Daring Deeds - real stories, expeditions, road trips and adventure
So, there I am happily getting on with some work, minding my own business, when along comes Col and asks if I would be up for competing at ROCfest 2014 as part of the [uber-awesome] Alpkit Team. Mild panic may have ensued as I find myself replying ‘welllll, yeah sure,’.
I love climbing, I love the atmosphere of competitions, (and I adore winning). But it had been so long since I had entered a major competition and much had happened in that time that my enthusiasm was mixed with a little apprehension. I was aware that I was not quite at the standard I would wish to be for such a comp. Nevertheless, I was fully up for giving it a go.
The day of the comp began with a gruesome 6am start (why oh why climbing comps can’t start mid afternoon I don’t know) and we arrived with good time before it all kicked off.
I took the opportunity to check out the problems before it got too busy. I was pleasantly surprised to see many easy climbs. Unfortunately, this did not last long when I realised that these were in fact kids climbs and mine were the gnarly ones hiding at the back of the centre.
As competitors and spectators began to arrive, it was great catching up with old friends. Many of whom I had not seen fro 5 years or so. Seeing each of them brought back fabulous memories of British Team trips, international comps, after parties and so on. (I couldn’t even begin to detail some of those stories though!)
For some of them, like myself, the focus of their lives had drifted away from climbing with work, study, children- but they were still climbing fantastically! Others, however, have simply got stronger and to see their improvement is immense. They were always good, but watching them climb now, with such ease and finesse- it is climbing in it’s purest most artistic form.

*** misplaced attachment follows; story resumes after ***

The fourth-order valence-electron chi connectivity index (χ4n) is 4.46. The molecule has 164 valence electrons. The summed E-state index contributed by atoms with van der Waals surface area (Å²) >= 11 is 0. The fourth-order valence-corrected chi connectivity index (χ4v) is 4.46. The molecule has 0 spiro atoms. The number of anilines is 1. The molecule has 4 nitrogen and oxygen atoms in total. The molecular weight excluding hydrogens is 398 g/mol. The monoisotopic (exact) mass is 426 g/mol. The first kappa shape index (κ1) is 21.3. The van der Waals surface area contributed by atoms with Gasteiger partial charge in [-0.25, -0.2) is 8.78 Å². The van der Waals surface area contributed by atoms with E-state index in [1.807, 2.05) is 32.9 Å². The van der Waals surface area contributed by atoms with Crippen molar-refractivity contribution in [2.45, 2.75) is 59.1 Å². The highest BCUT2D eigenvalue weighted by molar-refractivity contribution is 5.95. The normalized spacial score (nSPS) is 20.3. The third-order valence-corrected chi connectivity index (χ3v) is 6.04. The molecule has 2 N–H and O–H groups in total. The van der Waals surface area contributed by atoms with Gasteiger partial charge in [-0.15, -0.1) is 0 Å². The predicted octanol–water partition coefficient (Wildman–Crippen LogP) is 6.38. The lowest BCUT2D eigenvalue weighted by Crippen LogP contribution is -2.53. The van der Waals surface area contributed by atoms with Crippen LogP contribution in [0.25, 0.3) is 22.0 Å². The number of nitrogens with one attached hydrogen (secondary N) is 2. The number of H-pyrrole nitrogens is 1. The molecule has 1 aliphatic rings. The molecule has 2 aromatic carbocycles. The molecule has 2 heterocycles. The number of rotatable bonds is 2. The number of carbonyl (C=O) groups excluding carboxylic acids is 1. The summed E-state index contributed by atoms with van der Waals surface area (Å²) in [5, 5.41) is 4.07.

11.00 am. The comp suddenly started, almost out of nowhere. I suddenly realised that I really should have spent the previous 40 mins warming up! It appeared that my competition technique was somewhat rusty.
We sourced a few of the easier climbs to start which involved battling through crowds and queuing for some time. Retrospectively, I wasted too much time trying to avoid busy climbs. My focus and mental state was not in an ideal competing state. I was psyched out, feeling the pressure and disliking the crowds.
After about an hour, I began to chill out. I had dropped a few climbs that I possibly should have done and began to accept that it was not possible at this time for me to rank where I wanted to and that was okay. ROCfest would be a great analytical experience for me, allowing me to see how far off I am from where I want to be.
Having calmed down and caffeined up, I felt that I was climbing better. The problems were all very well set; challenging, but you could comprehend how to complete them and when I couldn’t finish one. it was clear where my weaknesses were which was really useful. My compliments to the route setters, I couldn’t fault the climbs in any way.
After the comp had finished there was still a real buzz in the air- everyone was chatting and enjoying the food and beer! The slack lining sounded fun and attracted the entire crowd, but I didn’t personally see much as having now regained my psyche, I was still climbing.
The finals were super hyped up (in a good way). Rockover Climbing really pulled out the stops to keep the audience involved and alert for the full 3 hours! The lighting rig and music worked well. The climbing, most notably in the adult final, was remarkable and totally inspiring. Again, the routes were set well and created good visual interest with leaps, crimps and knee bars for variety.
All in all, it was a great competition, worth the trip for competitor or spectator and I hope to compete again next year. Also, I now know what I need to train to place higher (came around 16th this year) next year! And just perhaps, I may even check out some other big comps in the meantime!
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